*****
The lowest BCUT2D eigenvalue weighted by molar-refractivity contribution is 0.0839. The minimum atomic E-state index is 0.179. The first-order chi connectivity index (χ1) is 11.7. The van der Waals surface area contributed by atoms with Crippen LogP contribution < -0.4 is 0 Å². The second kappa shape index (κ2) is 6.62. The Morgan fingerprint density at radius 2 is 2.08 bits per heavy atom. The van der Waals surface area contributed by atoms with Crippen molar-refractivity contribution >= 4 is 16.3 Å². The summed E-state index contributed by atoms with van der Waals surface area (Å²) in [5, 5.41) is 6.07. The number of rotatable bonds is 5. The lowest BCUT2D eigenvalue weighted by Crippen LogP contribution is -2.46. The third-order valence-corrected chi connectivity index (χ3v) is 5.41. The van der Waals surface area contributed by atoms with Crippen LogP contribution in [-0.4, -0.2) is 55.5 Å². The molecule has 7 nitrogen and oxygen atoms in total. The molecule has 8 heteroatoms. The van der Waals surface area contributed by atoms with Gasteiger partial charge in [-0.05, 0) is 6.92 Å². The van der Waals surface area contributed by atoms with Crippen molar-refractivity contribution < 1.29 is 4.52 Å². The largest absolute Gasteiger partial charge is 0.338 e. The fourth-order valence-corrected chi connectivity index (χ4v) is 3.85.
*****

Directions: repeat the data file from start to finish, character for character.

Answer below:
The lowest BCUT2D eigenvalue weighted by molar-refractivity contribution is 0.0839. The minimum atomic E-state index is 0.179. The first-order chi connectivity index (χ1) is 11.7. The van der Waals surface area contributed by atoms with Crippen LogP contribution < -0.4 is 0 Å². The second kappa shape index (κ2) is 6.62. The Morgan fingerprint density at radius 2 is 2.08 bits per heavy atom. The van der Waals surface area contributed by atoms with Crippen molar-refractivity contribution >= 4 is 16.3 Å². The summed E-state index contributed by atoms with van der Waals surface area (Å²) in [5, 5.41) is 6.07. The number of rotatable bonds is 5. The lowest BCUT2D eigenvalue weighted by Crippen LogP contribution is -2.46. The third-order valence-corrected chi connectivity index (χ3v) is 5.41. The van der Waals surface area contributed by atoms with Crippen LogP contribution in [-0.4, -0.2) is 55.5 Å². The molecule has 7 nitrogen and oxygen atoms in total. The molecule has 8 heteroatoms. The van der Waals surface area contributed by atoms with Gasteiger partial charge in [-0.05, 0) is 6.92 Å². The van der Waals surface area contributed by atoms with Crippen molar-refractivity contribution < 1.29 is 4.52 Å². The largest absolute Gasteiger partial charge is 0.338 e. The fourth-order valence-corrected chi connectivity index (χ4v) is 3.85.